The purpose of transaction testing is to examine documents and other records for evidence that the internal controls that have been described in the preliminary survey/analysis stage are actually in place and working as intended on a daily basis. When such evidence is found in a representative sample of transactions or records, it can generally be concluded that established procedures are being consistently followed and the level of compliance with internal controls is adequate. When a strong system of internal controls is in place and followed, there is confidence that the data generated by the transactions can be relied upon as accurate and that administrative policies are being carried out.
As is often the case, the auditor will find one or more deficiencies during the course of a typical audit. Some may be significant, but most will be relatively minor problems that will require minimal adjustments in procedures to correct. The auditor will bring all potential audit findings to the client's attention as they are identified in an attempt to resolve them before the completion of fieldwork. Some of the findings may turn out not to be findings at all and will be disposed of. Others may be actual findings that will require more analysis and study by the client after the audit is completed. At the end of the fieldwork stage, the auditor will informally review all actual findings with the client who should expect to see them written in a formal draft report, which will follow. An alternative method is to provide the client with interim audit memos that detail the findings and request a written response. These can be resolved before the draft report is written. The draft report should contain few, if any, surprises.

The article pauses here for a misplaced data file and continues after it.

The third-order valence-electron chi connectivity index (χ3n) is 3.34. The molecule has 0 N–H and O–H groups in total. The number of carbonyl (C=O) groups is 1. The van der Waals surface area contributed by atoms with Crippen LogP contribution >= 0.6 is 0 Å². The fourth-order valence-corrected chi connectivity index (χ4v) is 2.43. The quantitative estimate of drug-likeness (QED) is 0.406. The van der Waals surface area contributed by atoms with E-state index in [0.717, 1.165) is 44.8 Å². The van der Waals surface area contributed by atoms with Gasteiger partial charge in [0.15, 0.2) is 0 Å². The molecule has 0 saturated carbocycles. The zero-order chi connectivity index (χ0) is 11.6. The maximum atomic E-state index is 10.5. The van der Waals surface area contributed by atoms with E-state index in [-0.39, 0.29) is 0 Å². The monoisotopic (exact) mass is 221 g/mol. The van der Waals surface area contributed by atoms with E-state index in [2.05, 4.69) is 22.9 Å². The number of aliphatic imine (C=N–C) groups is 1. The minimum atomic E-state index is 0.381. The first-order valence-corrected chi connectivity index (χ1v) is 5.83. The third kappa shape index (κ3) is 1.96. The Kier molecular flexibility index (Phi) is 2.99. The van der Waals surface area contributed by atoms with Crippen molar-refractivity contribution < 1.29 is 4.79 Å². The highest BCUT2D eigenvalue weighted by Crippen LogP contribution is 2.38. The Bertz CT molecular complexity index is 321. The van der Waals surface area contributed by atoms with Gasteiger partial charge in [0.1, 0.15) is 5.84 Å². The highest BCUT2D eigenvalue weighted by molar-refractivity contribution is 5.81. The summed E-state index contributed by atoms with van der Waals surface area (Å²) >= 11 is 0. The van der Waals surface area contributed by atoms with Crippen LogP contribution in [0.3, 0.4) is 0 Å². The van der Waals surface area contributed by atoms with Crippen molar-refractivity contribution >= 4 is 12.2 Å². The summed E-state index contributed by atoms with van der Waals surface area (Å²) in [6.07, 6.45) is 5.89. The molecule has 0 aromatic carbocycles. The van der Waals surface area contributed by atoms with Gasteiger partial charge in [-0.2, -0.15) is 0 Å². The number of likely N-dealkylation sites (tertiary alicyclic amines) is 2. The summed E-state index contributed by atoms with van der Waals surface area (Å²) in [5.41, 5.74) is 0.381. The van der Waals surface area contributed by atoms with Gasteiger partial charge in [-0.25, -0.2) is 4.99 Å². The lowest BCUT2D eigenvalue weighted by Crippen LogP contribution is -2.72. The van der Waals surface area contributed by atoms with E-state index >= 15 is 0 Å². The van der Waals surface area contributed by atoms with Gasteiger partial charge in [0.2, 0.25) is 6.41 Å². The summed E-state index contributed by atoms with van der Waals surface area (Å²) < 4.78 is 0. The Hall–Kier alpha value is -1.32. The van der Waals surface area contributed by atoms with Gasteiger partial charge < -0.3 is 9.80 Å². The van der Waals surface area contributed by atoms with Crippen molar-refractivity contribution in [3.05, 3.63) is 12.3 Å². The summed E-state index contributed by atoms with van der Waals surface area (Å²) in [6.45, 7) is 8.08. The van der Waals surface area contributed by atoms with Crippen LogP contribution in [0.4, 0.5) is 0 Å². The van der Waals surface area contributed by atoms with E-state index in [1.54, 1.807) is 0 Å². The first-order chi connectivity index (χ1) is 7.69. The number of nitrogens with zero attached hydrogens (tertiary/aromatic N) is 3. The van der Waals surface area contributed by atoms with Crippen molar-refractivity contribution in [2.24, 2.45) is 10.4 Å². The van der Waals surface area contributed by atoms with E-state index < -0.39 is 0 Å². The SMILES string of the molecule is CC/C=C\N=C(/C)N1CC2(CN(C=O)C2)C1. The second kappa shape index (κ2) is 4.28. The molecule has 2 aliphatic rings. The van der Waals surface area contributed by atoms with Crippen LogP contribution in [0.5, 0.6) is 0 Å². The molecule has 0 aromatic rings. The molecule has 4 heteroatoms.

The auditor will write a draft report for the client to review. After the client has had a reasonable time to review the draft report, an exit conference will be scheduled. At the exit conference, the auditor will determine that everything included in the draft report is factually correct. Each audit finding will discussed in detail, along with the corresponding recommendations for corrective action. Any new information the client has gathered with regard to the audit findings, any alternative recommendations and any editorial suggestions should be made known to the auditor at this time. This information will be taken into consideration and, if necessary, a revised draft will be issued.
Upon final revision of the draft audit report, the client will be requested to provide a written response to the recommendations presented in the report, usually within one month. The response should indicate:
- Whether or not there is agreement with the recommendations.
- The plan to implement the recommendations.
- Any alternative corrective action planned if not implementing the recommendation.
- The expected implementation date.
- Any other information necessary for an understanding of the issue.
Upon receipt of the written response, the auditor will issue a final audit report that incorporates the client's responses to the Chancellor and the Internal Audit Committee. Additional copies may be distributed as deemed necessary by the Vice Chancellor Administrative Affairs.
After a reasonable period of time has passed, the auditor will again contact the client and request information on the corrective action taken to date. Until satisfactory results are achieved, Internal Audit will periodically inquire about audit issues that were not resolved. Follow-up audits will also be planned if further review and analysis is warranted. Internal audit makes regular reports to the Internal Audit Committee and the Vice Chancellor of Administrative Affairs concerning follow-up activity.